was commissioned in Long Beach, California. The Secretary of the Navy, The
Honorable John H. Dalton, was the principal speaker for the ceremony.
During the summer of 1994, CURTIS WILBUR participated in RIMPAC ‘94, a major
multinational exercise involving more than thirty ships as well as numerous
submarines and air assets, both carrier and land-based. During this exercise,
she performed duties as Air Warfare Commander. Also that summer, the Board of
Inspection and Survey conducted Final Contract Trials to assess the material
status of the ship. CURTIS WILBUR became the first ship of the class, and
only the second ship ever to complete the examination with zero mission
degrading deficiencies. In October 1994, CURTIS WILBUR became the first AEGIS
ship to integrate women into the crew.
CURTIS WILBUR departed on her first WESTPAC deployment on 31 July 1995,
transiting the Pacific and heading to the Arabian Gulf. While deployed with
the United States Naval Forces Central Command, she supported Operations
SOUTHERN WATCH and VIGILANT SENTINEL. During 100 days in the theater, the
ship served as Air Warfare Defense Commander, Surface Warfare Defense
Commander, Undersea Warfare Defense Commander, and Strike Warfare Commander.
CURTIS WILBUR was also a member of the FIFTH Fleet Expeditionary Task Force
supporting United Nations sanctions against Iraq.
In September 1996, CURTIS WILBUR became part of SEVENTH Fleet, shifting
homeport from San Diego to Yokosuka, Japan. Upon arrival in Japan, she
successfully completed Tailored Ship’s Training Availability II and III and
was the first ship to validate the Final Evaluation Period. On 15 February
1997, CURTIS WILBUR deployed with the USS INDEPENDENCE Battle Group to
participate in exercises TANDEM THRUST ’97 and COBRA GOLD. CURTIS WILBUR
served as the Air Warfare Commander for the battle group.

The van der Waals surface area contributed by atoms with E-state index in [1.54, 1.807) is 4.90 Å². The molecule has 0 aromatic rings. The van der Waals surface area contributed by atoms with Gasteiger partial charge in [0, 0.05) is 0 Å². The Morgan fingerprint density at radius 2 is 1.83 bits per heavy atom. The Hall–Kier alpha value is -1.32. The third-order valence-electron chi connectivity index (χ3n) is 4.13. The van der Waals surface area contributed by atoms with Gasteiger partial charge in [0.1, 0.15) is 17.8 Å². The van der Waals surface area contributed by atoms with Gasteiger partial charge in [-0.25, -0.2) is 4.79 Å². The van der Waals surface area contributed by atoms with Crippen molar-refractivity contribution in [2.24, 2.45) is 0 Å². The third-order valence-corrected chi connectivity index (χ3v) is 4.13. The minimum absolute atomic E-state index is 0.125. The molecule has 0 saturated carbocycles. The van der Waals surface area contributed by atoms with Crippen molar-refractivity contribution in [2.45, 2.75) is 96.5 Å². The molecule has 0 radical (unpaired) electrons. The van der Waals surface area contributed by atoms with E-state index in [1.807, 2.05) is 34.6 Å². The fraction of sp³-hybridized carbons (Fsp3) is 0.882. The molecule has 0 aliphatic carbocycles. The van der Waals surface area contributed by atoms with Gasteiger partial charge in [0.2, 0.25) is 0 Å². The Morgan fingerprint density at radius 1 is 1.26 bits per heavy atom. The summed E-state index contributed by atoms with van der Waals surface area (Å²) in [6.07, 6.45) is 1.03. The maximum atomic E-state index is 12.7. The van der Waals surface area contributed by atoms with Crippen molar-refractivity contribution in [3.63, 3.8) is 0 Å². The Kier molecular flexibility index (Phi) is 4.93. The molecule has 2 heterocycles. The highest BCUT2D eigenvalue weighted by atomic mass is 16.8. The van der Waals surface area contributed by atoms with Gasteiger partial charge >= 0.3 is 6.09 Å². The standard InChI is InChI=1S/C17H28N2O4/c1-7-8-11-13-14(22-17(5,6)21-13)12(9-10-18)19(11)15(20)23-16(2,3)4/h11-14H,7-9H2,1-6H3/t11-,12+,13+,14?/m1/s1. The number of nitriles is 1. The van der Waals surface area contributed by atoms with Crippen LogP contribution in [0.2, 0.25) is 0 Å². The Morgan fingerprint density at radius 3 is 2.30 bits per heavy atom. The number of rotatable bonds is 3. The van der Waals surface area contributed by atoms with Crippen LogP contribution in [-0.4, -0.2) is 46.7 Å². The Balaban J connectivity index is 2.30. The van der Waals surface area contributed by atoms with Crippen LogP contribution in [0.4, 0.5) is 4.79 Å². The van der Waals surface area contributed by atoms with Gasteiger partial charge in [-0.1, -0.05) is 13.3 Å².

Throughout the remainder of 1997, CURTIS WILBUR participated in numerous
Seventh Fleet Exercises, including JAVELIN MAKER, MISSILEX ’97, ASWEX ’97,
HARMEX ’97, ANNUALEX and COMPTUEX. For her successful year and contributions
to the fleet, CURTIS WILBUR was selected as Destroyer Squadron Fifteen Battle
Efficiency Winner for 1997.
Having earned the “Battle E,” CURTIS WILBUR continued her trend of excellence
well into 1998, participating in SHAREM 108. While deployed from 17 February
1998 to 19 May 1998, CURTIS WILBUR broke new ground, becoming the first ship
of her class to cross the Great Barrier Reef. During this Southern Pacific
Deployment, CURTIS WILBUR participated in numerous multinational
anti-submarine exercises. After deployment, CURTIS WILBUR was received in
Shimoda, Japan, for the annual Black Ship Festival. After the festival,
CURTIS WILBUR returned to Yokosuka for her second Selective Restricted
Availability (SRA). During the nine-week shipyard period, CURTIS WILBUR
received numerous upgrades, including JTIDS (Link 16), JMCIS 98, and INMARSAT
In the fall of 1998, in addition to beginning the training cycle, CURTIS
WILBUR deployed for the joint and combined Exercise FOAL Eagle ‘98 with the
Republic of Korea Navy and completed a successful Cruise Missile Tactical
Qualification and Naval Surface Fire Support qualification. During the
training cycle the ship certified the Main Space Fire Drill for ECERT at TSTA
II and had a near flawless performance during ECERT. After completing her
second complete training cycle while forward deployed, CURTIS WILBUR
participated in SHAREM 127 with the Korean Navy and deployed in March of 1999
with the USS KITTY HAWK Battle Group.
After completing TANDEM THRUST ’99, an annual multi-national training
exercise, CURTIS WILBUR received immediate tasking to proceed at best speed
en route the Arabian Gulf. Steaming in company with USS KITTY HAWK (CV-63)
and USS CHANCELLORSVILLE (CG-62), CURTIS WILBUR conducted a no-notice high
speed transit and arrived in the Gulf 18 April. Proceeding directly to the